The symptoms of cerebral palsy aren't usually obvious just after a baby is born. They normally become noticeable during the first two or three years of a child's life.
Speak to your health visitor or GP if you have any concerns about your child's health or development.
Movement and development problems
The main symptoms of cerebral palsy are problems with movement, co-ordination and development.
Possible signs in a child include:
- delays in reaching development milestones – for example, not sitting by eight months or not walking by 18 months
- seeming too stiff or too floppy (hypotonia)
- weak arms or legs
- fidgety, jerky or clumsy movements
- random, uncontrolled movements
- muscle spasms
- shaking hands (tremors)
- walking on tip-toes
The severity of symptoms varies significantly from child to child.
The parts of the body that are affected can also vary. Some cases only affect one side of the body, some mainly affect the legs, and some affect the whole body.
People with cerebral palsy can also have a range of other problems, including:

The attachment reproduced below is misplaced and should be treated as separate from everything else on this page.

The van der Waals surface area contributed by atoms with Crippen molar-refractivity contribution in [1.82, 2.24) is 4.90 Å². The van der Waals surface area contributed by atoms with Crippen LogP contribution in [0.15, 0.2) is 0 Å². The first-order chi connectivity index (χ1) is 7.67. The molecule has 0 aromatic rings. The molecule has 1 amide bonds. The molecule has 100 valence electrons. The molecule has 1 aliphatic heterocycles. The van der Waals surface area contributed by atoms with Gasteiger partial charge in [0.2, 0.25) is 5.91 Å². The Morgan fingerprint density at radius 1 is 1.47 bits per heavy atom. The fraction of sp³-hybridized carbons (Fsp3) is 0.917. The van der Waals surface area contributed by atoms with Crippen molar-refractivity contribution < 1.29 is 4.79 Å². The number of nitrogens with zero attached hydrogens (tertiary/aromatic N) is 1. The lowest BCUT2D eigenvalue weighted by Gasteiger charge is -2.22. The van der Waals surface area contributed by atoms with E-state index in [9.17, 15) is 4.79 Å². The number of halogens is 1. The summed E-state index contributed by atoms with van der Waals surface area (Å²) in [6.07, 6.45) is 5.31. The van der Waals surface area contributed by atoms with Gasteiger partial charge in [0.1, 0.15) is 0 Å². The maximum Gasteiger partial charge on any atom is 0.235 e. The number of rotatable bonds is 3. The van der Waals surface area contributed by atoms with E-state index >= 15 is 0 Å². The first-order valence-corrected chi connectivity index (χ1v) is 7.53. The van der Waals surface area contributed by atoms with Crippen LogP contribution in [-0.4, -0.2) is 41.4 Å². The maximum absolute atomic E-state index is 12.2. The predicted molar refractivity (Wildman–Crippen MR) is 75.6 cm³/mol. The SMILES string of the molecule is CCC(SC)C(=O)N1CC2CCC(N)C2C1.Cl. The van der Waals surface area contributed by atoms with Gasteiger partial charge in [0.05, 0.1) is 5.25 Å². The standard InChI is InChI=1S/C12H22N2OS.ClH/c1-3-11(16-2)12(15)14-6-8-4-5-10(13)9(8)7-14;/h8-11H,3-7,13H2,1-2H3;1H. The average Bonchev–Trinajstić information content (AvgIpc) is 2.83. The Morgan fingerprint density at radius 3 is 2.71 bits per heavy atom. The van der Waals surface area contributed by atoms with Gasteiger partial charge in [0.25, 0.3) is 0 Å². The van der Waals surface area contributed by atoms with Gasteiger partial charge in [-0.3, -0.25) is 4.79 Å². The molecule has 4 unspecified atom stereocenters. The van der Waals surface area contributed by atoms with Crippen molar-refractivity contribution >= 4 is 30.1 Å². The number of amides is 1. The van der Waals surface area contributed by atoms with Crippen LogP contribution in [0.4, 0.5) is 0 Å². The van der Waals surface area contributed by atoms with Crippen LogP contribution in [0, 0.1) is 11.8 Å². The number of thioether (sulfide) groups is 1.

- feeding, drooling and swallowing difficulties
- problems with speaking and communication
- seizures or fits (epilepsy)
- difficulty falling asleep and/or staying asleep
- gastro-oesophageal reflux disease (GORD) – where acid from the stomach leaks up into the oesophagus (gullet)
- an abnormally curved spine (scoliosis)
- hips that pop out (dislocate) easily
- difficulty controlling the bladder (urinary incontinence)
- a learning disability – about half of children with cerebral palsy have a learning disability
- eye problems – including reduced vision, a squint or uncontrollable eye movements
- hearing loss
Types of cerebral palsy
Your doctors may refer to your or your child's condition as a particular type of cerebral palsy, based on the symptoms you or your child has.
There are four main types of cerebral palsy:
- spastic cerebral palsy – the muscles are stiff and tight (especially when trying to move them quickly), making it difficult to move and reducing the range of movement that's possible
- dyskinetic cerebral palsy – the muscles switch between stiffness and floppiness, causing random, uncontrolled body movements or spasms
- ataxic cerebral palsy – when a person has balance and co-ordination problems, resulting in shaky or clumsy movements and sometimes tremors
- mixed cerebral palsy – when a person has symptoms of more than one of the types mentioned above
You may also hear terms such as hemiplegia or diplegia. These refer to the parts of the body affected by cerebral palsy.
Hemiplegia means one side of the body is affected, diplegia is where two limbs are affected, monoplegia where one limb is affected and quadriplegia means all four limbs (and usually the whole body) are affected.
Page last reviewed: 15 March 2017
Next review due: 15 March 2020